When the Supreme Court ruled Friday that no state can ban same sex-marriage, 13 states with active bans saw their laws overruled. By doing so, the United States also joined a group of now almost two dozen countries with national laws or court rulings allowing gay marriage.

Here’s the complete list of countries, including the year in which each one began to recognize or allow same-sex marriages nationwide. The legal definition of marriage varies from country to country so, some organizations and individuals will identify a slightly different list of countries where gay marriage is not legal or the right of marriage has been recognized.

The following list is based largely on the findings of a June Pew Research Center report.

  • The Netherlands, 2001*
  • Belgium, 2003
  • Canada, 2005
  • Spain, 2005
  • South Africa, 2006
  • Norway, 2009
  • Sweden, 2009
  • Portugal, 2010
  • Argentina, 2010
  • Iceland, 2010
  • Denmark, 2012
  • Brazil, 2013
  • England, 2013**
  • France, 2013
  • New Zealand, 2013
  • Uruguay, 2013
  • Luxembourg, 2014
  • Scotland, 2014
  • Finland, 2015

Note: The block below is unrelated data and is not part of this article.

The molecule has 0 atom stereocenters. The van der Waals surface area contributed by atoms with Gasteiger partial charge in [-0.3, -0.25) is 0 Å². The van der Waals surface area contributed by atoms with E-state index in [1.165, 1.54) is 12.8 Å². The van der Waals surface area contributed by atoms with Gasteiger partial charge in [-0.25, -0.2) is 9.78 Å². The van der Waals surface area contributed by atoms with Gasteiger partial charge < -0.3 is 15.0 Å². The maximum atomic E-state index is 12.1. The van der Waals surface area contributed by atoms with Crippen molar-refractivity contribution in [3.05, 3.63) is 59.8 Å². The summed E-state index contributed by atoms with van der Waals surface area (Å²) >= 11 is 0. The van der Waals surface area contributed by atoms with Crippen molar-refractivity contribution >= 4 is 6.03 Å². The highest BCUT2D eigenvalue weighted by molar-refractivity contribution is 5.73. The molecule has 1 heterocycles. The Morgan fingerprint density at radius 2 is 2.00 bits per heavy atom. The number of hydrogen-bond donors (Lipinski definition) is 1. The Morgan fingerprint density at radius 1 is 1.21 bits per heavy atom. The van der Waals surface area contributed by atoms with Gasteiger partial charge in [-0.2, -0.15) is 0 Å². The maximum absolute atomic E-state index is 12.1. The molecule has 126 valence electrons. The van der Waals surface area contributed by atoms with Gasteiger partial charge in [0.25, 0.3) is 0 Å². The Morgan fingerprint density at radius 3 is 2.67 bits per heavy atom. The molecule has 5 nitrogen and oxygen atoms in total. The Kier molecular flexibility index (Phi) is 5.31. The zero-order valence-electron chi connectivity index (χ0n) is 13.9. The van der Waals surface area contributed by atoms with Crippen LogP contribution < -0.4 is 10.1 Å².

• Slovenia, 2015
  • The Republic of Ireland, 2015
  • Mexico, 2015 ***
  • United States, 2015

*Gay marriage was approved by the legislature in The Netherlands in 2000, making it the first country in the world to do so. The law went into effect the following year.

** The United Kingdom is a country comprised of England, Northern Ireland and Scotland. However all three maintain distinct legislative bodies.

***Some legal analysts have questioned whether the Mexican high court’s ruling that defining marriage as a union only between a man and a woman is discriminatory violates Mexico’s constitution. However, the court’s June decision has widely been read as the moment that gay marriage became legal in Mexico.

Soeren Kierkegaard, 1851

If I want to successfully bring a person to a definite goal, I must find where she is, and start right there. He, who cannot do that, fools himself when he thinks that he can help others. To help somebody, I certainly must understand more than she does, but above all understand what she understands. If I cannot do that, it is of no help that I am more able than she is and that I know more than she does.

If I still want to show how much I know, the reason is that I am vain and arrogant, and because I in fact want to be admired by the other rather than help her. All true helpfulness begins with humbleness before the person I want to help, and thereby I must realize that to help is not a desire to rule but a wish to serve. If I cannot do that, I cannot help anybody.”

–  Soeren Kierkegaard, 1851